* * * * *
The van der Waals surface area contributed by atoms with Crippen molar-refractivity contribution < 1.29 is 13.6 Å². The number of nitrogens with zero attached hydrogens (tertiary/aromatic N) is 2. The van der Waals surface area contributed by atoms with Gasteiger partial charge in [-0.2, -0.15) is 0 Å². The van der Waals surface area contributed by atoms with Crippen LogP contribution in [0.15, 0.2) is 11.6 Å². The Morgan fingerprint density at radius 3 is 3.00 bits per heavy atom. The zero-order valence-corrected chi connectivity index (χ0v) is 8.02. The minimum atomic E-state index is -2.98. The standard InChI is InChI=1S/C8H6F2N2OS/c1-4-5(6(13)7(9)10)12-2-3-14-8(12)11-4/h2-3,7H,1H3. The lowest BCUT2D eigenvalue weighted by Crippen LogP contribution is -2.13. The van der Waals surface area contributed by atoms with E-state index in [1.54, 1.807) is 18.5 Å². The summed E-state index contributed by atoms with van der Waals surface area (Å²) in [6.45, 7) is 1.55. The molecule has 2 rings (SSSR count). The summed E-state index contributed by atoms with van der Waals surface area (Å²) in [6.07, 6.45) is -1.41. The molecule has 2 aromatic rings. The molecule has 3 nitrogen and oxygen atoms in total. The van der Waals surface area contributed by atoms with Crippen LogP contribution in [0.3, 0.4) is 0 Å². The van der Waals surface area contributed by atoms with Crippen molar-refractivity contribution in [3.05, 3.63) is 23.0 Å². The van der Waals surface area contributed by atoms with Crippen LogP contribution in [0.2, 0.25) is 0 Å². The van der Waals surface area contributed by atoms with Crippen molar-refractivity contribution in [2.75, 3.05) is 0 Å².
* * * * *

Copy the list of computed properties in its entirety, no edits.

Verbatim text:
The van der Waals surface area contributed by atoms with Crippen molar-refractivity contribution < 1.29 is 13.6 Å². The number of nitrogens with zero attached hydrogens (tertiary/aromatic N) is 2. The van der Waals surface area contributed by atoms with Gasteiger partial charge in [-0.2, -0.15) is 0 Å². The van der Waals surface area contributed by atoms with Crippen LogP contribution in [0.15, 0.2) is 11.6 Å². The Morgan fingerprint density at radius 3 is 3.00 bits per heavy atom. The zero-order valence-corrected chi connectivity index (χ0v) is 8.02. The minimum atomic E-state index is -2.98. The standard InChI is InChI=1S/C8H6F2N2OS/c1-4-5(6(13)7(9)10)12-2-3-14-8(12)11-4/h2-3,7H,1H3. The lowest BCUT2D eigenvalue weighted by Crippen LogP contribution is -2.13. The van der Waals surface area contributed by atoms with E-state index in [1.54, 1.807) is 18.5 Å². The summed E-state index contributed by atoms with van der Waals surface area (Å²) in [6.45, 7) is 1.55. The molecule has 2 rings (SSSR count). The summed E-state index contributed by atoms with van der Waals surface area (Å²) in [6.07, 6.45) is -1.41. The molecule has 2 aromatic rings. The molecule has 3 nitrogen and oxygen atoms in total. The van der Waals surface area contributed by atoms with Crippen LogP contribution in [0.3, 0.4) is 0 Å². The van der Waals surface area contributed by atoms with Crippen molar-refractivity contribution in [3.05, 3.63) is 23.0 Å². The van der Waals surface area contributed by atoms with Crippen LogP contribution in [0.2, 0.25) is 0 Å². The van der Waals surface area contributed by atoms with Crippen molar-refractivity contribution in [2.75, 3.05) is 0 Å².